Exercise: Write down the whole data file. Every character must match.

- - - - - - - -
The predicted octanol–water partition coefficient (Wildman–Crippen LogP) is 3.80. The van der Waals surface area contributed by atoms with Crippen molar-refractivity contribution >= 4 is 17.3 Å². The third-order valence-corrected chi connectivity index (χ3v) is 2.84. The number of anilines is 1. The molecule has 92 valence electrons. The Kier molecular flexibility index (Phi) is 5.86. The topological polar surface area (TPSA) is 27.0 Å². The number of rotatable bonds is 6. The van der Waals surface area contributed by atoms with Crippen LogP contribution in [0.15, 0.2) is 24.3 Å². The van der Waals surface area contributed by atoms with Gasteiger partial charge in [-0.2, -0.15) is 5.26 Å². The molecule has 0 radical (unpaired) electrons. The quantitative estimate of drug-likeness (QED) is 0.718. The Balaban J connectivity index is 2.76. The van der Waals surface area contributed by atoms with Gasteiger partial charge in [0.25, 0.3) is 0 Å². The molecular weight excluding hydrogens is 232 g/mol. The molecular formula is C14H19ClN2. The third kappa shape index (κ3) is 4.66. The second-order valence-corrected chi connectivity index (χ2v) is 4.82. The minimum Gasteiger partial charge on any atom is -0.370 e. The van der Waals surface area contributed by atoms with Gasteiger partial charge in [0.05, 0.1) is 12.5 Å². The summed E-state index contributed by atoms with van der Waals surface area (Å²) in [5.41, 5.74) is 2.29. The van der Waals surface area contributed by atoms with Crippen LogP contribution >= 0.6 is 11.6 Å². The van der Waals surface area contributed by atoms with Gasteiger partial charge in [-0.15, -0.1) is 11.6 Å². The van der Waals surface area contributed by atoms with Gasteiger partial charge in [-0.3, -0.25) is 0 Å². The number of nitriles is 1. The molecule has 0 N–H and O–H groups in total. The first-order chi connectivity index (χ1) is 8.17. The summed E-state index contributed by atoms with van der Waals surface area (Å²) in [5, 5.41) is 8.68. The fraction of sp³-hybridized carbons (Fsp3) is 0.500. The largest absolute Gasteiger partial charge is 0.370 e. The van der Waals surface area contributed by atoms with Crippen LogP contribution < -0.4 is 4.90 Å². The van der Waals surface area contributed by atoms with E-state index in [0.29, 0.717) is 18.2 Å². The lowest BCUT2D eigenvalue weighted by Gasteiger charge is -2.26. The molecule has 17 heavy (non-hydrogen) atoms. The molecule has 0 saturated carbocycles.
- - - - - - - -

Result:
The predicted octanol–water partition coefficient (Wildman–Crippen LogP) is 3.80. The van der Waals surface area contributed by atoms with Crippen molar-refractivity contribution >= 4 is 17.3 Å². The third-order valence-corrected chi connectivity index (χ3v) is 2.84. The number of anilines is 1. The molecule has 92 valence electrons. The Kier molecular flexibility index (Phi) is 5.86. The topological polar surface area (TPSA) is 27.0 Å². The number of rotatable bonds is 6. The van der Waals surface area contributed by atoms with Crippen LogP contribution in [0.15, 0.2) is 24.3 Å². The van der Waals surface area contributed by atoms with Gasteiger partial charge in [-0.2, -0.15) is 5.26 Å². The molecule has 0 radical (unpaired) electrons. The quantitative estimate of drug-likeness (QED) is 0.718. The Balaban J connectivity index is 2.76. The van der Waals surface area contributed by atoms with Gasteiger partial charge in [0.25, 0.3) is 0 Å². The molecular weight excluding hydrogens is 232 g/mol. The molecular formula is C14H19ClN2. The third kappa shape index (κ3) is 4.66. The second-order valence-corrected chi connectivity index (χ2v) is 4.82. The minimum Gasteiger partial charge on any atom is -0.370 e. The van der Waals surface area contributed by atoms with Gasteiger partial charge in [0.05, 0.1) is 12.5 Å². The summed E-state index contributed by atoms with van der Waals surface area (Å²) in [5.41, 5.74) is 2.29. The van der Waals surface area contributed by atoms with Crippen LogP contribution >= 0.6 is 11.6 Å². The van der Waals surface area contributed by atoms with Gasteiger partial charge in [-0.15, -0.1) is 11.6 Å². The van der Waals surface area contributed by atoms with Gasteiger partial charge in [-0.3, -0.25) is 0 Å². The number of nitriles is 1. The molecule has 0 N–H and O–H groups in total. The first-order chi connectivity index (χ1) is 8.17. The summed E-state index contributed by atoms with van der Waals surface area (Å²) in [5, 5.41) is 8.68. The fraction of sp³-hybridized carbons (Fsp3) is 0.500. The largest absolute Gasteiger partial charge is 0.370 e. The van der Waals surface area contributed by atoms with Crippen LogP contribution < -0.4 is 4.90 Å². The van der Waals surface area contributed by atoms with E-state index in [0.29, 0.717) is 18.2 Å². The lowest BCUT2D eigenvalue weighted by Gasteiger charge is -2.26. The molecule has 17 heavy (non-hydrogen) atoms. The molecule has 0 saturated carbocycles.